Cover photo for General Frederick J. Kroesen's Obituary
General Frederick J. Kroesen Profile Photo
General

General Frederick J. Kroesen

General Frederick James Kroesen – husband, father, grandfather, great grandfather, and great-great grandfather was a rare combination of warrior and writer. He was one of America’s most distinguished and accomplished soldiers, a man of unmatched integrity and honor. During four decades in uniform, General “Fritz” Kroesen was considered by his peers as “indestructible,” participating in four wars – World War II, Korea, Vietnam, and the Cold War – where he was wounded in each. He wears the Combat Infantryman’s Badge with two stars awarded. He led troops as a platoon and company commander in France and Germany during World War II, as a battalion commander in Korea, as a brigade commander in Vietnam and he commanded the 23d Americal Division in Vietnam. He commanded the 82d Airborne Division in the United States, and the VII Corps in Germany. Wearing four stars, he commanded the U.S. Army Forces Command, served as the Vice Chief of Staff of the Army, and completed his active service in 1983, as the Commander-in-Chief, U.S. Army Europe and Central Army Group (NATO) for four years of the Cold War.
His awards include the Department of Defense Distinguished Service Medal, the Army Distinguished Service Medal (w/1 Oak Leaf Cluster-OLC), Silver Star (w/1 OLC), Legion of Merit (w/2 OLC), Distinguished Flying Cross, Bronze Star (w/Valor and 2 OLC), Air Medal (w/29 OLC), Purple Heart (w/2 OCL), Master Parachute Badge, Officer of Legion of Honor (France: Croix d’Officier de la Legion d’Honneur) and Knight Commander’s Cross of the Order of Merit from the Federal Republic of Germany, Korean Presidential Citation, the Vietnam Cross of Gallantry (3x), the Silvanus Thayer Award at West Point, the Honorary Sergeant Major of the Army Award, the Abrams’ Award from AUSA , the Audie Murphy Award from the American Veterans Center, the Doughboy Award from the Infantry Center, and the Gold Good Citizenship Medal from the National Society of the Sons of the American Revolution. He was the first graduate of the Officer Candidate School (OCS) to reach the rank of four stars and was inducted in the OCS Hall of Fame. General Kroesen was honored to “take the salute” at Edinburgh Castle, and change the U.S. Flag at the Tomb of the Marquis de Lafayette. He graduated from and became an instructor at the U.S. Army War College at Carlisle Barracks, PA.
General Kroesen’s education includes a Bachelor of Science, Agriculture, Rutgers University, Bachelor of Arts and Master of Arts, International Affairs, George Washington University and an Honorary Doctor of Humane Letters, Rutgers University.
General Kroesen was a Son of the American Revolution, Senior Fellow of the Institute of Land Warfare of the Association of the U.S. Army, U.S. Army War College Alumni Association President (1984-1990), served on the boards of The Army Museum, the American Security Council and Chairman Emeritus of the Board of Directors, Net Talon Security International, and on the Army Historical Foundation.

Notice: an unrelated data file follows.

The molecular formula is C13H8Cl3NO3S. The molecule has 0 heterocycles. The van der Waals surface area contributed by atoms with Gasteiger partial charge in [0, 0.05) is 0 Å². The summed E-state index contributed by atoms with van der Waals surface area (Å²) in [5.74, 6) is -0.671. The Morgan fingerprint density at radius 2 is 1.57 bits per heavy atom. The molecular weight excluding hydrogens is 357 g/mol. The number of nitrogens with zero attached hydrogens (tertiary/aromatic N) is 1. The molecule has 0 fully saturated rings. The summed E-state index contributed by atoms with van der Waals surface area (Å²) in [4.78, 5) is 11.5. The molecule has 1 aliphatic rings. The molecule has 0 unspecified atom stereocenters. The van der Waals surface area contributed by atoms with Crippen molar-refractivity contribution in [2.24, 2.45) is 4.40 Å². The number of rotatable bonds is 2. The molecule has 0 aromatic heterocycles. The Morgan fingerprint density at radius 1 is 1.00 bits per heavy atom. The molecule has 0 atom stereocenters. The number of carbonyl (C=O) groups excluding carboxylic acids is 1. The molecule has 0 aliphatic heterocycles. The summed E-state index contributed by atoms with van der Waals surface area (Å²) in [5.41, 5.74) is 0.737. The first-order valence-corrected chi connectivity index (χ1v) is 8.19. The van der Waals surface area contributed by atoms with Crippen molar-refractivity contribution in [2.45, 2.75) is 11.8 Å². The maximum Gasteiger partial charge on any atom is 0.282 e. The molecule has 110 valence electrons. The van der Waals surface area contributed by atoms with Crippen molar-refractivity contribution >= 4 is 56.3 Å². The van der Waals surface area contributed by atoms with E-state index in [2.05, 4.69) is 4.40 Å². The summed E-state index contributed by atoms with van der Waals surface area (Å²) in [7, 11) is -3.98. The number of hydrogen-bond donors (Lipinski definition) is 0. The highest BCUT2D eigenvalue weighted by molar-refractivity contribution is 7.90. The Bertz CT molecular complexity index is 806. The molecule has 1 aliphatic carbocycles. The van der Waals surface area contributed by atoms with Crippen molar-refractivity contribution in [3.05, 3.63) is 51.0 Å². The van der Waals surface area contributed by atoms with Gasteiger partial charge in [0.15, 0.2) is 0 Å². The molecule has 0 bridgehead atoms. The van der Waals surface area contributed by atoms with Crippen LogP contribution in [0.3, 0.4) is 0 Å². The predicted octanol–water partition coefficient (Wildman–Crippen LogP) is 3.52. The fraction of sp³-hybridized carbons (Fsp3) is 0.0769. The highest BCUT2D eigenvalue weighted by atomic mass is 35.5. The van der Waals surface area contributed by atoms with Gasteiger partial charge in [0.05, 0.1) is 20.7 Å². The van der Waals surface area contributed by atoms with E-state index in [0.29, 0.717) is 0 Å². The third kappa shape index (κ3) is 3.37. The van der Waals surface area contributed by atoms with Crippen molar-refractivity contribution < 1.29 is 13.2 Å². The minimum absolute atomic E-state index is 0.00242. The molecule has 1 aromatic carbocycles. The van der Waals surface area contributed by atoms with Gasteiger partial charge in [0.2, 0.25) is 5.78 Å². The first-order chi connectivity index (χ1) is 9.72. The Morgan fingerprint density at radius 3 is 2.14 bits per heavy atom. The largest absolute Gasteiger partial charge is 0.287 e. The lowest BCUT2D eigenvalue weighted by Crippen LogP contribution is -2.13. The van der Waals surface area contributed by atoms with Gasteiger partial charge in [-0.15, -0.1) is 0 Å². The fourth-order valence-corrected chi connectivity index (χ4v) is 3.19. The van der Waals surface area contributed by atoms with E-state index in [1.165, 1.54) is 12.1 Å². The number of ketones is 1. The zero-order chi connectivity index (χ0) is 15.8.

While on active duty and during his retirement, into 2019, General Kroesen consistently produced thought-provoking articles and essays for ARMY magazine that reflected his deep and abiding appreciation of the rigors and challenges of infantry combat and his concern for the future of America’s Army and the nation he loved. Using common-sense prose, General Kroesen communicated his insights, and his thoughtful articles on a wide variety of subjects remain as relevant today as when they were first written. The articles, being somewhat autobiographical, reflect an extraordinary soldier who gives us great insight into his life. His book, General Thoughts: 70 Years with the Army, was published in 2003, by AUSA.
General Kroesen was born 11 February 1923 in Philipsburg, New Jersey, to Frederick J. and Jean Kroesen, née Shillinger. Growing up in Trenton, N.J. he was a mounted Boy Scout, winning ribbons at Horse Shows and working in the stables at the N.J. National Guard 112th Field Artillery Battery. General Kroesen never tired of besting the younger generation at play – squash, tennis, softball, ping-pong, golf, chess and cards. He coached Little League Baseball and guided historical tours of battlefields. He supported over a hundred charities. He was in the Advanced ROTC program at Rutgers University and was on Rutgers’ varsity crew. He enlisted and as a Private and was selected to attend the Infantry Officer Candidate School, graduating a 2nd Lieutenant in 1944, before being sent to the war. General Kroesen died peacefully at the age of 97, on April 2020. He is survived by his beloved high school sweetheart and wife of 76 years, Rowene, née McCray, his children Karen and Stephen Klare, Frederick and Ada Kroesen, Gretchen and Kief Tackaberry, 10 grandchildren, 23 great-grandchildren and one great-great grandson “Baby Fritz.”
General Kroesen departs this life leaving the world a better place, and his legacy of service to the people of the U.S. and other nations will endure for generations.
Memorial donations may be made to the Army Historical Foundation Army Museum Fund via https://armyhistory.org/individual-giving-programs/tribute-gifts/.
Well done, thou good and faithful servant. Rest eternal grant unto him, O Lord, and may light perpetual shine upon him. Amen.

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